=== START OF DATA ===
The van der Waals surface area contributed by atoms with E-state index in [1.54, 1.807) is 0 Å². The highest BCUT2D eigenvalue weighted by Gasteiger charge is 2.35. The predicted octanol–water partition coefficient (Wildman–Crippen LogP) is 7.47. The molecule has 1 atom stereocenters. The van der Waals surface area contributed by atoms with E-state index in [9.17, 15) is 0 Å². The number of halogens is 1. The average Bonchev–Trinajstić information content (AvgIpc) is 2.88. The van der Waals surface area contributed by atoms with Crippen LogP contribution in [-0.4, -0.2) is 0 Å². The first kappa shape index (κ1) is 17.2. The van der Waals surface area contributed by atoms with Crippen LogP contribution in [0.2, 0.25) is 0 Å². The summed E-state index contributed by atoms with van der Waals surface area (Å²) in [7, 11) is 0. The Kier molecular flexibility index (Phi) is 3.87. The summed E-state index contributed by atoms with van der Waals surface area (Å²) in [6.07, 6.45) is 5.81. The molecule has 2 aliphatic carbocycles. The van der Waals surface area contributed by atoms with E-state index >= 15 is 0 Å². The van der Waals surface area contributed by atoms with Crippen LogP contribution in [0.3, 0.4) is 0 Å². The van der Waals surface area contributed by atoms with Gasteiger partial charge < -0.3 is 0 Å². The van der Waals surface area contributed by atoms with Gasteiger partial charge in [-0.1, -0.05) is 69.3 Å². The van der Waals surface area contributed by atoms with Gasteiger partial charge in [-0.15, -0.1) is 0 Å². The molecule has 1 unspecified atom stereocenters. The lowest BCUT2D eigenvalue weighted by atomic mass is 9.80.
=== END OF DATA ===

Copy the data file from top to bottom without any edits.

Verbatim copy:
The van der Waals surface area contributed by atoms with E-state index in [1.54, 1.807) is 0 Å². The highest BCUT2D eigenvalue weighted by Gasteiger charge is 2.35. The predicted octanol–water partition coefficient (Wildman–Crippen LogP) is 7.47. The molecule has 1 atom stereocenters. The van der Waals surface area contributed by atoms with E-state index in [9.17, 15) is 0 Å². The number of halogens is 1. The average Bonchev–Trinajstić information content (AvgIpc) is 2.88. The van der Waals surface area contributed by atoms with Crippen LogP contribution in [-0.4, -0.2) is 0 Å². The first kappa shape index (κ1) is 17.2. The van der Waals surface area contributed by atoms with Crippen LogP contribution in [0.2, 0.25) is 0 Å². The summed E-state index contributed by atoms with van der Waals surface area (Å²) in [7, 11) is 0. The Kier molecular flexibility index (Phi) is 3.87. The summed E-state index contributed by atoms with van der Waals surface area (Å²) in [6.07, 6.45) is 5.81. The molecule has 2 aliphatic carbocycles. The van der Waals surface area contributed by atoms with E-state index >= 15 is 0 Å². The van der Waals surface area contributed by atoms with Crippen LogP contribution in [0.3, 0.4) is 0 Å². The van der Waals surface area contributed by atoms with Gasteiger partial charge < -0.3 is 0 Å². The van der Waals surface area contributed by atoms with Gasteiger partial charge in [-0.1, -0.05) is 69.3 Å². The van der Waals surface area contributed by atoms with Gasteiger partial charge in [-0.15, -0.1) is 0 Å². The molecule has 1 unspecified atom stereocenters. The lowest BCUT2D eigenvalue weighted by atomic mass is 9.80.